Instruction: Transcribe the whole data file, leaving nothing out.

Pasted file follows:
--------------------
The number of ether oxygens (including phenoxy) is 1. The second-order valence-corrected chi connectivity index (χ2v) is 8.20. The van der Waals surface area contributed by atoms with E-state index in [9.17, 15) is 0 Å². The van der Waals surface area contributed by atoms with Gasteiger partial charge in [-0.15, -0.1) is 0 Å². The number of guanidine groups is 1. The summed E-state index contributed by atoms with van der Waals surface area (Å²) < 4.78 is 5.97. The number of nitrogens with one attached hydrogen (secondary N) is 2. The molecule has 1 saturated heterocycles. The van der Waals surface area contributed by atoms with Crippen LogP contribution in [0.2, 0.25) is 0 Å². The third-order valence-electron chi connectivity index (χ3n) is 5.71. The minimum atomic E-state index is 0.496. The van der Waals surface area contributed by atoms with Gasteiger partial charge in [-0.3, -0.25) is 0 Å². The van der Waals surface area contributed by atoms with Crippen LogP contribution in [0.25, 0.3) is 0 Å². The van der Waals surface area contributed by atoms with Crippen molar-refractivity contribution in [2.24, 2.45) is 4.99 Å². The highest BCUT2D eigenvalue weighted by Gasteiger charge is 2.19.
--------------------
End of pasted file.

The number of ether oxygens (including phenoxy) is 1. The second-order valence-corrected chi connectivity index (χ2v) is 8.20. The van der Waals surface area contributed by atoms with E-state index in [9.17, 15) is 0 Å². The van der Waals surface area contributed by atoms with Gasteiger partial charge in [-0.15, -0.1) is 0 Å². The number of guanidine groups is 1. The summed E-state index contributed by atoms with van der Waals surface area (Å²) < 4.78 is 5.97. The number of nitrogens with one attached hydrogen (secondary N) is 2. The molecule has 1 saturated heterocycles. The van der Waals surface area contributed by atoms with Crippen LogP contribution in [0.2, 0.25) is 0 Å². The third-order valence-electron chi connectivity index (χ3n) is 5.71. The minimum atomic E-state index is 0.496. The van der Waals surface area contributed by atoms with Gasteiger partial charge in [-0.3, -0.25) is 0 Å². The van der Waals surface area contributed by atoms with Crippen LogP contribution in [0.25, 0.3) is 0 Å². The van der Waals surface area contributed by atoms with Crippen molar-refractivity contribution in [2.24, 2.45) is 4.99 Å². The highest BCUT2D eigenvalue weighted by Gasteiger charge is 2.19.